At the gentle urging of Fr. DePaulo, the married Byzantine priest whom we helped move into his house, T and I attended the Melkite Cathedral again this Sunday. How we've missed Divine Liturgy! It's not that we don't like the Roman Mass. In fact, we love attending St. Clement's liturgy. A well-done Roman Mass is beautiful, satisfying, complete. But... the Roman Mass is only part of the story. We must "breathe with both lungs" as John Paul the Great said!
We arrived early for the service and had the good fortune to meet Fr. McLaughlin there. Fr. McLaughlin was one of the first priests we met at BC, more than a year ago when we visited in the summer to scope out the housing scene. He is a very knowledgable man and (if you let him) will talk forever. Don't get me wrong, though! Fr. McLaughlin is so widely read and so knowledgable about so many different things, he's bound to stumble onto something you enjoy hearing about. For us, of course, it's Eastern Catholicism. Father knows all the ins and outs of Boston Catholicism. He was attending the Melkite Liturgy yesterday because he just wanted to stay "in the loop" and know what was going on. We love to listen to Fr. McLaughlin, and we passed a happy 45 minutes (we were really early--we got the times for Liturgy confused) in the parking lot.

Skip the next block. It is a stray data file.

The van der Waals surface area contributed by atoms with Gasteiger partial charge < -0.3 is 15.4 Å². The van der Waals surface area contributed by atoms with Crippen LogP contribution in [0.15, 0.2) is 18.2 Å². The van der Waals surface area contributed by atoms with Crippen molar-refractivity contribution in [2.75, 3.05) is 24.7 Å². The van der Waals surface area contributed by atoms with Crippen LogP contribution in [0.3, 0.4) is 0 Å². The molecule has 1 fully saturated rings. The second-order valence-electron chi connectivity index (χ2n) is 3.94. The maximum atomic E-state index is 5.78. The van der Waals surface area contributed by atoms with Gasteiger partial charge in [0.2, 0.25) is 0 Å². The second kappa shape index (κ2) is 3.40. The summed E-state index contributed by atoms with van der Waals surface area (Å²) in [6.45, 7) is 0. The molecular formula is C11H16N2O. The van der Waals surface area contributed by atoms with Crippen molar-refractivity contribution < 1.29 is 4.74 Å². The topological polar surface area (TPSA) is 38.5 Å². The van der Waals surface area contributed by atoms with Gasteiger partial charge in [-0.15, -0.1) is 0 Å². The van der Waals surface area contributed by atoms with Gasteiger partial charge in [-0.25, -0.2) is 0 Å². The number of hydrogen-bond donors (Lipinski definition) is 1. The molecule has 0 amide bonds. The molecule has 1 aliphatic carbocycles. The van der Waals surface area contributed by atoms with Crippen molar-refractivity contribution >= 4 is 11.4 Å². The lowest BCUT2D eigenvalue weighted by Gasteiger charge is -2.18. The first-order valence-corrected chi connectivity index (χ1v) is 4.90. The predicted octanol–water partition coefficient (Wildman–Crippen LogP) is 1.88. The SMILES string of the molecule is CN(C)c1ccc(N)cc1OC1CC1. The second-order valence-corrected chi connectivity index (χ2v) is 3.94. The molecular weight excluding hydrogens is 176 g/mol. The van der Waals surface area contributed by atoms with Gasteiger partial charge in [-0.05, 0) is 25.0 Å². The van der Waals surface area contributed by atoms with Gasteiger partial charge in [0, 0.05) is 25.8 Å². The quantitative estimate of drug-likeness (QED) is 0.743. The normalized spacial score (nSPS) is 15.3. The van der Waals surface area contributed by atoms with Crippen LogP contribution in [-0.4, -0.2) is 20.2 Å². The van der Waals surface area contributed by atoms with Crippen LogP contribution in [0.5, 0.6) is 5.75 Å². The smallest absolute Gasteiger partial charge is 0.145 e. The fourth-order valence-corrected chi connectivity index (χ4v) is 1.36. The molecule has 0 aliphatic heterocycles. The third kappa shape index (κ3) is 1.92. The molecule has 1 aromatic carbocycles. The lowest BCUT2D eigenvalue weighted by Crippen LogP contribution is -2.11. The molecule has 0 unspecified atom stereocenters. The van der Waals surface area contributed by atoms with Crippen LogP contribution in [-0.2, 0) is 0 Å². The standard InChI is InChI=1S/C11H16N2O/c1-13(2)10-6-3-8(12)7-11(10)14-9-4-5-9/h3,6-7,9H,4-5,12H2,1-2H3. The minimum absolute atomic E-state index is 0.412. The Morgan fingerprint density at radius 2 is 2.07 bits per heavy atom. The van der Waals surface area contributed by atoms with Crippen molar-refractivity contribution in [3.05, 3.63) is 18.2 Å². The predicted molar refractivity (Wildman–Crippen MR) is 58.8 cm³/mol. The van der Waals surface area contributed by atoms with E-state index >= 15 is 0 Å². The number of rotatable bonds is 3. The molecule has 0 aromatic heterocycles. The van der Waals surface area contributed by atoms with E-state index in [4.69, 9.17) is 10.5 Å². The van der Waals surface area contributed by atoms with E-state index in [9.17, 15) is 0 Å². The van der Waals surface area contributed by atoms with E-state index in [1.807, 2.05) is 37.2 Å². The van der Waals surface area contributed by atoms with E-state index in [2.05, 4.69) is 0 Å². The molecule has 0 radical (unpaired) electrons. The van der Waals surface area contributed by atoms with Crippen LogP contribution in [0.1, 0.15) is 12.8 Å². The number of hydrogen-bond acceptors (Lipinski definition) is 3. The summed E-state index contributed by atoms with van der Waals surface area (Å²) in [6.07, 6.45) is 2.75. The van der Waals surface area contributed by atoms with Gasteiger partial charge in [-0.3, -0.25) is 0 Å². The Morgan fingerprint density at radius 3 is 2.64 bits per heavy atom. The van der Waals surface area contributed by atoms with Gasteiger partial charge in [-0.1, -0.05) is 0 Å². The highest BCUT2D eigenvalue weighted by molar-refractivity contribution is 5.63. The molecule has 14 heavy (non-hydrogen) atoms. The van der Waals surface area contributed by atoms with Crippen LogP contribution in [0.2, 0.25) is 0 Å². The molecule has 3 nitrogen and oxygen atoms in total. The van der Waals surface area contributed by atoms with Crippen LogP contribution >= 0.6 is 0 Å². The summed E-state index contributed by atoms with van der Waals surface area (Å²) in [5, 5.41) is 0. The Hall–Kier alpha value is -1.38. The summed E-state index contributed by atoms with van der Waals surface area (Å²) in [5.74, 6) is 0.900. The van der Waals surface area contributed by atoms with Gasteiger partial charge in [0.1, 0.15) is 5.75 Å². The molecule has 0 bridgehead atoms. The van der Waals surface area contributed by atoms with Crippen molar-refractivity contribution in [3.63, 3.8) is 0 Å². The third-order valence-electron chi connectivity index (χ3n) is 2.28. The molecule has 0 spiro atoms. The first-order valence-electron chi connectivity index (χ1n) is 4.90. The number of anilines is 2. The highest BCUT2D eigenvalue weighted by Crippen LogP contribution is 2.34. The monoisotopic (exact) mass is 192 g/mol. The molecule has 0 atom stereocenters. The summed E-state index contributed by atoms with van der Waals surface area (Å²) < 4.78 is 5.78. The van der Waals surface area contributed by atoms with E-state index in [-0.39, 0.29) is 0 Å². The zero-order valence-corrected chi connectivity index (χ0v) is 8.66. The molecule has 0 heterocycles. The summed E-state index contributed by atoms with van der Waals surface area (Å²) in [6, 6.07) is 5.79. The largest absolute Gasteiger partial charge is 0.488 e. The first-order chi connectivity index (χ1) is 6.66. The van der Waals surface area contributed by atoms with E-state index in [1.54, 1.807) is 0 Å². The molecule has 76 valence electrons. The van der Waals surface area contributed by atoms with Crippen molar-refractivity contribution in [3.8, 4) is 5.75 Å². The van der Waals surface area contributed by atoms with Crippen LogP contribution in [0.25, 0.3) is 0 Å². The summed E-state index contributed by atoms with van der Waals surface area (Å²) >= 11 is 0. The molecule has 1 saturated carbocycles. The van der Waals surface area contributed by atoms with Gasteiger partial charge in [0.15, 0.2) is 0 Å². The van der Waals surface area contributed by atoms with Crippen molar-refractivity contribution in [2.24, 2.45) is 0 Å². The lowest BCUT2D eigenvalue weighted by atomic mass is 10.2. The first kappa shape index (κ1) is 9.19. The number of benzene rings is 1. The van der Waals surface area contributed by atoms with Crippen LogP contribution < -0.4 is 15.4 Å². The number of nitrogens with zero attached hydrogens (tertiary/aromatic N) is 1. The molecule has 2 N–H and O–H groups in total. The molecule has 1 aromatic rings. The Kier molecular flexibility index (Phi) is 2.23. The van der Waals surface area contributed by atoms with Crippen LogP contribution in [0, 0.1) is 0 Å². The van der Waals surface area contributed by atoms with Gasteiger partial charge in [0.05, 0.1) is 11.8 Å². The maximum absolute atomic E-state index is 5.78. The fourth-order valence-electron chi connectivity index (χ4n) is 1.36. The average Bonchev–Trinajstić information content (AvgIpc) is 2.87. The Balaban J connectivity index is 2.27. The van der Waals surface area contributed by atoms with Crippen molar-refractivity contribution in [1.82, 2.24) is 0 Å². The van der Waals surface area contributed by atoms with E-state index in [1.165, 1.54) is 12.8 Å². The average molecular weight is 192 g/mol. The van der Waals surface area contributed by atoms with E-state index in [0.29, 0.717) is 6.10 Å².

The Melkite Cathedral is beautiful. First of all, it's quite large (for a Byzantine church), with very high ceilings. There are, naturally, icons everywhere, and the stained glass windows, over the years, have been dedicated to the faithful departed, adding more and more light to the inside of the church. The sanctuary is a vast and open space, with a hole-y iconostasis :) That is, it's not solid and we can see through a lot of it.
And although we don't know the Greek tones as well as the Slavic tones for the Liturgy, we were able to follow along (mostly) in the Divine Liturgy book (I really miss singing everything on Sunday!). This Sunday was special, too. The patriarch [bishop] of the Melkite eparchy [diocese] celebrated Liturgy and gave out certificates of appreciate to the choir--which was in great form for the occasion! I can't describe the chant, really, except to say it was beautiful, and so... eastern. Not Eastern European, though--Middle Eastern. It's the kind of chant you would expect to hear as you walk through the street of Jerusalem. It's foreign to me. But it draws me in; it points me to Heaven. Which is just what Divine Liturgy is supposed to do :)